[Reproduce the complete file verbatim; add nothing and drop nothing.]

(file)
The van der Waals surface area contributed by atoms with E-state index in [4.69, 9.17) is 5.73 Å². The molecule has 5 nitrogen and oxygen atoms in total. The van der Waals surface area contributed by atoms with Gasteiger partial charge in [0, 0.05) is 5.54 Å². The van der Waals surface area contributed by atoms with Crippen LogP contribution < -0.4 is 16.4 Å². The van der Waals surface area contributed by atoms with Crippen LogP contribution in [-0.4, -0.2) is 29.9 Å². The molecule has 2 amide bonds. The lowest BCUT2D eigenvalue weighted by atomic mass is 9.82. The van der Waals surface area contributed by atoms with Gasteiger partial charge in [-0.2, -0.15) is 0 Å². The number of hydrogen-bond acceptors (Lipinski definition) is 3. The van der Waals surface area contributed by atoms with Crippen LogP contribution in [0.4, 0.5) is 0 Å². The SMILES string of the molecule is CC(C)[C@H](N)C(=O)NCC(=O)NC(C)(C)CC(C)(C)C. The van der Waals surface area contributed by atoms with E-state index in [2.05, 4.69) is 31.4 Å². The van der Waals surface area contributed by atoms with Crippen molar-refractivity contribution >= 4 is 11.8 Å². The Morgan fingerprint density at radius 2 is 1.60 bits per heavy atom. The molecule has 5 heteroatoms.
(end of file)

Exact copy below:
The van der Waals surface area contributed by atoms with E-state index in [4.69, 9.17) is 5.73 Å². The molecule has 5 nitrogen and oxygen atoms in total. The van der Waals surface area contributed by atoms with Gasteiger partial charge in [0, 0.05) is 5.54 Å². The van der Waals surface area contributed by atoms with Crippen LogP contribution < -0.4 is 16.4 Å². The van der Waals surface area contributed by atoms with Crippen LogP contribution in [-0.4, -0.2) is 29.9 Å². The molecule has 2 amide bonds. The lowest BCUT2D eigenvalue weighted by atomic mass is 9.82. The van der Waals surface area contributed by atoms with Gasteiger partial charge in [-0.2, -0.15) is 0 Å². The number of hydrogen-bond acceptors (Lipinski definition) is 3. The van der Waals surface area contributed by atoms with Crippen LogP contribution in [0.4, 0.5) is 0 Å². The SMILES string of the molecule is CC(C)[C@H](N)C(=O)NCC(=O)NC(C)(C)CC(C)(C)C. The van der Waals surface area contributed by atoms with E-state index in [2.05, 4.69) is 31.4 Å². The van der Waals surface area contributed by atoms with Crippen molar-refractivity contribution >= 4 is 11.8 Å². The Morgan fingerprint density at radius 2 is 1.60 bits per heavy atom. The molecule has 5 heteroatoms.